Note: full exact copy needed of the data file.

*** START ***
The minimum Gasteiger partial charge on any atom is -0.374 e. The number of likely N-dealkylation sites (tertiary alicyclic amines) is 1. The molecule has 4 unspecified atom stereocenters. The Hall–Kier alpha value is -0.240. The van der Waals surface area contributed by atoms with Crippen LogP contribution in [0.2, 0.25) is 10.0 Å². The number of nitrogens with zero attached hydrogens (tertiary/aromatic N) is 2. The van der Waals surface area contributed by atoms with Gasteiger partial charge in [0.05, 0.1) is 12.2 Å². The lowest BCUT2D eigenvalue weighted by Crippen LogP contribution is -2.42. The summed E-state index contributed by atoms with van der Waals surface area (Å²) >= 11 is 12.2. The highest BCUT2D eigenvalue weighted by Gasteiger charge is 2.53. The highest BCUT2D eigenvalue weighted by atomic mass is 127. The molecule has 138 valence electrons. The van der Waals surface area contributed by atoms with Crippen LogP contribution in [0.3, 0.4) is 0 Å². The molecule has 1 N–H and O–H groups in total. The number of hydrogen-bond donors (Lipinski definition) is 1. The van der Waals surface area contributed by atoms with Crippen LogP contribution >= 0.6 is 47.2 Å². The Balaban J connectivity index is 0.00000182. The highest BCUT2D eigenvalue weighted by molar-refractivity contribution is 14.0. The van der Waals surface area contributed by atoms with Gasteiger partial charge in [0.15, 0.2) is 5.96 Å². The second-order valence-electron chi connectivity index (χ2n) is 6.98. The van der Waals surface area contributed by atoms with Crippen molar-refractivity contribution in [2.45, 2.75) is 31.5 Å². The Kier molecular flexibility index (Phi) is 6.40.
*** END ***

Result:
The minimum Gasteiger partial charge on any atom is -0.374 e. The number of likely N-dealkylation sites (tertiary alicyclic amines) is 1. The molecule has 4 unspecified atom stereocenters. The Hall–Kier alpha value is -0.240. The van der Waals surface area contributed by atoms with Crippen LogP contribution in [0.2, 0.25) is 10.0 Å². The number of nitrogens with zero attached hydrogens (tertiary/aromatic N) is 2. The van der Waals surface area contributed by atoms with Gasteiger partial charge in [0.05, 0.1) is 12.2 Å². The lowest BCUT2D eigenvalue weighted by Crippen LogP contribution is -2.42. The summed E-state index contributed by atoms with van der Waals surface area (Å²) >= 11 is 12.2. The highest BCUT2D eigenvalue weighted by Gasteiger charge is 2.53. The highest BCUT2D eigenvalue weighted by atomic mass is 127. The molecule has 138 valence electrons. The van der Waals surface area contributed by atoms with Crippen LogP contribution in [0.3, 0.4) is 0 Å². The molecule has 1 N–H and O–H groups in total. The number of hydrogen-bond donors (Lipinski definition) is 1. The van der Waals surface area contributed by atoms with Crippen LogP contribution >= 0.6 is 47.2 Å². The Balaban J connectivity index is 0.00000182. The highest BCUT2D eigenvalue weighted by molar-refractivity contribution is 14.0. The van der Waals surface area contributed by atoms with Gasteiger partial charge in [0.15, 0.2) is 5.96 Å². The second-order valence-electron chi connectivity index (χ2n) is 6.98. The van der Waals surface area contributed by atoms with Crippen molar-refractivity contribution in [2.45, 2.75) is 31.5 Å². The Kier molecular flexibility index (Phi) is 6.40.